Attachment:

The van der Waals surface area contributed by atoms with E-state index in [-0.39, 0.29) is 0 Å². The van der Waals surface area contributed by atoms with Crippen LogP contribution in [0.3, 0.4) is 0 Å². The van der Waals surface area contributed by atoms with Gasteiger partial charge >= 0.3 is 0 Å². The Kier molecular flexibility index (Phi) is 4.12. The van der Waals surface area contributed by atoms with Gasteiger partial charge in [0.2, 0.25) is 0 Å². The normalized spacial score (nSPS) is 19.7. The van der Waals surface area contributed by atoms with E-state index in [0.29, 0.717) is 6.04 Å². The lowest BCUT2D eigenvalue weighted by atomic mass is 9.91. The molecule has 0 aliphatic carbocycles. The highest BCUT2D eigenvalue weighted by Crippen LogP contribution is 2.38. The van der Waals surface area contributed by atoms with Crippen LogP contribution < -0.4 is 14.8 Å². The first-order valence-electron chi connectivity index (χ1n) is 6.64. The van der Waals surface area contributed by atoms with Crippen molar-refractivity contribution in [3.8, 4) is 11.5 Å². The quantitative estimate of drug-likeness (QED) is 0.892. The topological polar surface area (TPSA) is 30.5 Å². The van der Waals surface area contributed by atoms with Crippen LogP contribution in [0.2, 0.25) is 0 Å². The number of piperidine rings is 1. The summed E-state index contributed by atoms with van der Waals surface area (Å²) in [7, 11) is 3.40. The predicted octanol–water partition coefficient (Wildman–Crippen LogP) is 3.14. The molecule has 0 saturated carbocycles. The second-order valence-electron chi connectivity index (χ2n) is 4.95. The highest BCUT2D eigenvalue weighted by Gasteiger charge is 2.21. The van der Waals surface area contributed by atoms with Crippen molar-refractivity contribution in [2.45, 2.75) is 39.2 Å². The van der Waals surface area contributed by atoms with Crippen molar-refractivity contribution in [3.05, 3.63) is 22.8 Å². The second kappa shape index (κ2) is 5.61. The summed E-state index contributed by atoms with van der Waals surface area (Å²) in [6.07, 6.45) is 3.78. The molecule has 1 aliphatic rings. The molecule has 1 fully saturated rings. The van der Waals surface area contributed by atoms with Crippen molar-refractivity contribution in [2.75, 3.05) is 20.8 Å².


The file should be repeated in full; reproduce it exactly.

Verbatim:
The van der Waals surface area contributed by atoms with E-state index in [-0.39, 0.29) is 0 Å². The van der Waals surface area contributed by atoms with Crippen LogP contribution in [0.3, 0.4) is 0 Å². The van der Waals surface area contributed by atoms with Gasteiger partial charge >= 0.3 is 0 Å². The Kier molecular flexibility index (Phi) is 4.12. The van der Waals surface area contributed by atoms with Gasteiger partial charge in [0.2, 0.25) is 0 Å². The normalized spacial score (nSPS) is 19.7. The van der Waals surface area contributed by atoms with E-state index in [0.29, 0.717) is 6.04 Å². The lowest BCUT2D eigenvalue weighted by atomic mass is 9.91. The molecule has 0 aliphatic carbocycles. The highest BCUT2D eigenvalue weighted by Crippen LogP contribution is 2.38. The van der Waals surface area contributed by atoms with Crippen LogP contribution < -0.4 is 14.8 Å². The first-order valence-electron chi connectivity index (χ1n) is 6.64. The van der Waals surface area contributed by atoms with Crippen molar-refractivity contribution in [3.8, 4) is 11.5 Å². The quantitative estimate of drug-likeness (QED) is 0.892. The topological polar surface area (TPSA) is 30.5 Å². The van der Waals surface area contributed by atoms with Crippen LogP contribution in [0.2, 0.25) is 0 Å². The number of piperidine rings is 1. The summed E-state index contributed by atoms with van der Waals surface area (Å²) in [7, 11) is 3.40. The predicted octanol–water partition coefficient (Wildman–Crippen LogP) is 3.14. The molecule has 0 saturated carbocycles. The second-order valence-electron chi connectivity index (χ2n) is 4.95. The highest BCUT2D eigenvalue weighted by Gasteiger charge is 2.21. The van der Waals surface area contributed by atoms with Crippen molar-refractivity contribution in [2.45, 2.75) is 39.2 Å². The van der Waals surface area contributed by atoms with Crippen molar-refractivity contribution in [3.05, 3.63) is 22.8 Å². The second kappa shape index (κ2) is 5.61. The summed E-state index contributed by atoms with van der Waals surface area (Å²) in [6.07, 6.45) is 3.78. The molecule has 1 aliphatic rings. The molecule has 1 fully saturated rings. The van der Waals surface area contributed by atoms with Crippen molar-refractivity contribution in [2.75, 3.05) is 20.8 Å².